By the time I put the final touches on Lazio as a Day of Infamy map, it had gone through several incarnations, including 3 different versions built for 3 different games, 3 different names, and numerous layout iterations.
Lazio can trace its roots as far back as 2005, when a much younger me made a multiplayer map called 'Ambush' for a fantastic little game built on the Quake 2 engine called D-Day: Normandy. This map, titled 'Ambush', would eventually serve as inspiration for the central area of Lazio.
Fast forward to early early 2015: I had decided to make a new map for Day of Defeat: Source ("DoD:S"). When I began sketching the layout, I ended up incorporating the central area from Ambush into the map, because it fit perfectly with the layout that I was developing. I had a solid groundwork for the map, but I ended up tabling the project when I got busier at work.
Fast forward again to Summer 2016: I had just discovered Day of Infamy ("DoI"), a new game by New World Interactive, which in many ways is a spiritual sequel to Day of Defeat. The more I played the game, the more I loved it. In my eyes it improved on DoD:S in every way, offering much more realistic and dynamic gameplay, but most importantly immense new options for map design. I immediately began porting the map to Day of Infamy, and thus the project entered what would become its final form.
Below is the full evolution of the map: from 'Quake 2: D-Day', to 'Day of Defeat: Source', and finally to 'Day of Infamy' (if you can't tell, I'm a fan of WWII games).
From the outset I knew there were some specific design goals I wanted to achieve in the map:
After sketching numerous different layout ideas I finally decided on a core area that would be based off of my original Ambush map, but extended in each direction. To the south would be a coastline, to the north and west would be farmlands and rolling hills, and to the east would be a tightly packed urban area.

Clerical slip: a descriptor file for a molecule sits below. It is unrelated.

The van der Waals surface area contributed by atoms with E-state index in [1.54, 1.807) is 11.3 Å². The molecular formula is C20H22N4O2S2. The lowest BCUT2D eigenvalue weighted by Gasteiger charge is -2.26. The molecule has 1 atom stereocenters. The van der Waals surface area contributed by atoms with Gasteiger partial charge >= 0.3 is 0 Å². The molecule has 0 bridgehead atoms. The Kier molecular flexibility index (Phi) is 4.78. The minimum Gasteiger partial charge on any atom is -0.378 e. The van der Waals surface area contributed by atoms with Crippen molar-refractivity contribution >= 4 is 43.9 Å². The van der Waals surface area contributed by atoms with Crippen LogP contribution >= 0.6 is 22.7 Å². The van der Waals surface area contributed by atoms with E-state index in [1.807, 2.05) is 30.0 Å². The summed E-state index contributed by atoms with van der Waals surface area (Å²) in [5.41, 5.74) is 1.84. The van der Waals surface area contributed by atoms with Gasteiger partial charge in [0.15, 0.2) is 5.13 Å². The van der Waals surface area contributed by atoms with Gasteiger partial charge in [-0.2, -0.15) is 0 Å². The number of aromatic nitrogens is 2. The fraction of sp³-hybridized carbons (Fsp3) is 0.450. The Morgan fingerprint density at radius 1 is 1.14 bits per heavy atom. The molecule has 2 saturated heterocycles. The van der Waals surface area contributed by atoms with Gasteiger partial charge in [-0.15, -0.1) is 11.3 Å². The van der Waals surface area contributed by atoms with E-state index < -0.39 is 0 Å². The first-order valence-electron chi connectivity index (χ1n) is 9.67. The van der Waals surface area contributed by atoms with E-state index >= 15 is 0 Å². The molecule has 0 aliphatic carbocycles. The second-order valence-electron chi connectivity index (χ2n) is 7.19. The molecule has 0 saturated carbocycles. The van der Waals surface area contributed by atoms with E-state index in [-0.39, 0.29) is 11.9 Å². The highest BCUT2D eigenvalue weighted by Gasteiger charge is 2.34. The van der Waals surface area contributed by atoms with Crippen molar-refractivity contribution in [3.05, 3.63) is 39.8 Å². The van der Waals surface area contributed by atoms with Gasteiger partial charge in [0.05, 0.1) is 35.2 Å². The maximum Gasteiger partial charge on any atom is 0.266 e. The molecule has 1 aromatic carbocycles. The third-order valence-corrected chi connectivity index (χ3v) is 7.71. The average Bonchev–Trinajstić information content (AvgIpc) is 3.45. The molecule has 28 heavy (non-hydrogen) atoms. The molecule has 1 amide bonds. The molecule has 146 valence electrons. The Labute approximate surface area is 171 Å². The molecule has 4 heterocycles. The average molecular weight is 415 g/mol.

I wanted the defenders to have the high ground, where the attacking team must move up from the lower farm grounds and climb their way into the city.
I also wanted the map to gradually blend from the rolling hills and farmland into the tight, claustrophobic urban areas.
With these ideas in mind, I made several different sketches, finally settling on one as a rough guide for the blockout. I took care not to sketch things in too much detail, but just enough to generate an idea of what the space should be. Since finer details will always change during production, detailing your ideas too early can often lead to wasted time.
(early sketch of the map's layout, with attack routes highlighted in red and objectives in blue)
(the final layout, screenshot taken from the map overlay in-game)
Before I start any detailing on a map I like to focus entirely on playtesting and iterating on my layout until it plays exactly how I want it. However, I find that it can be very helpful when building your base geometry to have a rough idea of the style you want to ultimately go for, as it can influence the general shape of your early geometry and the general layout of buildings.
Because I wanted to build a tight urban area juxtaposed against the sea, I began gathering reference photos for Italian coastal towns to get a rough idea of the shape and makeup of the coastline I wanted to build.
For the coastal references, there were a plethora of photos to get inspiration from, but I tried to stick to the style I wanted; primarily dense urban areas.
I also knew the church tower would be an important central landmark in the map, and so I gathered many photos of typical Italian church towers and courtyards.
Since the western portions of the map would consist of farmland, I also needed some rural reference photos. I collected many photos of typical Italian farmhouses, villas, and stone buildings. These would provide a rough idea for the size and shape of my buildings as I began building out the basic geometry of the map.
Because I knew I wanted the attackers to start on the low ground and the defenders to start on the high ground, I made sure to capture this verticality early on in the blockout.
This is the hill that the Axis have to advance up in order to attack the first objective.
Another element that is very important to work out in the blockout phase is line of sight. Especially for games with long range weaponry like DoI, it's crucial to think about all the possible defensive spots and to make each area balanced for each type of weaponry.